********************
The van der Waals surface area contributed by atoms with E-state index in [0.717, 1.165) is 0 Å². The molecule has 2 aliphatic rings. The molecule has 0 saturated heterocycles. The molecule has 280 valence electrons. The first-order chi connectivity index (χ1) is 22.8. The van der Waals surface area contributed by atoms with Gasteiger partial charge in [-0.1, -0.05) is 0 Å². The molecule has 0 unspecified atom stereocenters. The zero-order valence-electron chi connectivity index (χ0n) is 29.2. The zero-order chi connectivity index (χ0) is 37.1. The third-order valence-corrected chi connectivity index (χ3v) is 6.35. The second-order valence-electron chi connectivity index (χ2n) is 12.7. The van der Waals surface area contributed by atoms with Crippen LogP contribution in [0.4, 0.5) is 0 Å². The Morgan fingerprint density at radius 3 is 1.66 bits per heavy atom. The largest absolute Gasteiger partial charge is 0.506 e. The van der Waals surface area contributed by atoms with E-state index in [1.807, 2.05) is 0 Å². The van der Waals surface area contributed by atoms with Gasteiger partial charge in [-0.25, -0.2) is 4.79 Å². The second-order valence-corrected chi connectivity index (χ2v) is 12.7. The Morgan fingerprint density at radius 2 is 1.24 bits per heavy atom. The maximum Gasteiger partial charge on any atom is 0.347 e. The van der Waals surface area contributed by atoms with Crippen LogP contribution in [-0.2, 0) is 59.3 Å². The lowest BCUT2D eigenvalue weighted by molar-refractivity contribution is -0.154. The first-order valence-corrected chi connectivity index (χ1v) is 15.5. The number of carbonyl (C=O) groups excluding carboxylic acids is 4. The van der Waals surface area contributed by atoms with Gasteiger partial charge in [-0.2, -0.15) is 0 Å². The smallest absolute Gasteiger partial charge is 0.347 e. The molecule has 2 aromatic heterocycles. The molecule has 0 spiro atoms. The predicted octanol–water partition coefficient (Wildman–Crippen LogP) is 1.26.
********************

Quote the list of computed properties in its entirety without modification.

The van der Waals surface area contributed by atoms with E-state index in [0.717, 1.165) is 0 Å². The molecule has 2 aliphatic rings. The molecule has 0 saturated heterocycles. The molecule has 280 valence electrons. The first-order chi connectivity index (χ1) is 22.8. The van der Waals surface area contributed by atoms with Gasteiger partial charge in [-0.1, -0.05) is 0 Å². The molecule has 0 unspecified atom stereocenters. The zero-order valence-electron chi connectivity index (χ0n) is 29.2. The zero-order chi connectivity index (χ0) is 37.1. The third-order valence-corrected chi connectivity index (χ3v) is 6.35. The second-order valence-electron chi connectivity index (χ2n) is 12.7. The van der Waals surface area contributed by atoms with Crippen LogP contribution in [0.4, 0.5) is 0 Å². The Morgan fingerprint density at radius 3 is 1.66 bits per heavy atom. The largest absolute Gasteiger partial charge is 0.506 e. The van der Waals surface area contributed by atoms with E-state index in [1.807, 2.05) is 0 Å². The van der Waals surface area contributed by atoms with Gasteiger partial charge in [-0.25, -0.2) is 4.79 Å². The second-order valence-corrected chi connectivity index (χ2v) is 12.7. The Morgan fingerprint density at radius 2 is 1.24 bits per heavy atom. The maximum Gasteiger partial charge on any atom is 0.347 e. The van der Waals surface area contributed by atoms with Crippen LogP contribution in [-0.2, 0) is 59.3 Å². The lowest BCUT2D eigenvalue weighted by molar-refractivity contribution is -0.154. The first-order valence-corrected chi connectivity index (χ1v) is 15.5. The number of carbonyl (C=O) groups excluding carboxylic acids is 4. The van der Waals surface area contributed by atoms with Gasteiger partial charge in [-0.2, -0.15) is 0 Å². The smallest absolute Gasteiger partial charge is 0.347 e. The molecule has 2 aromatic heterocycles. The molecule has 0 spiro atoms. The predicted octanol–water partition coefficient (Wildman–Crippen LogP) is 1.26.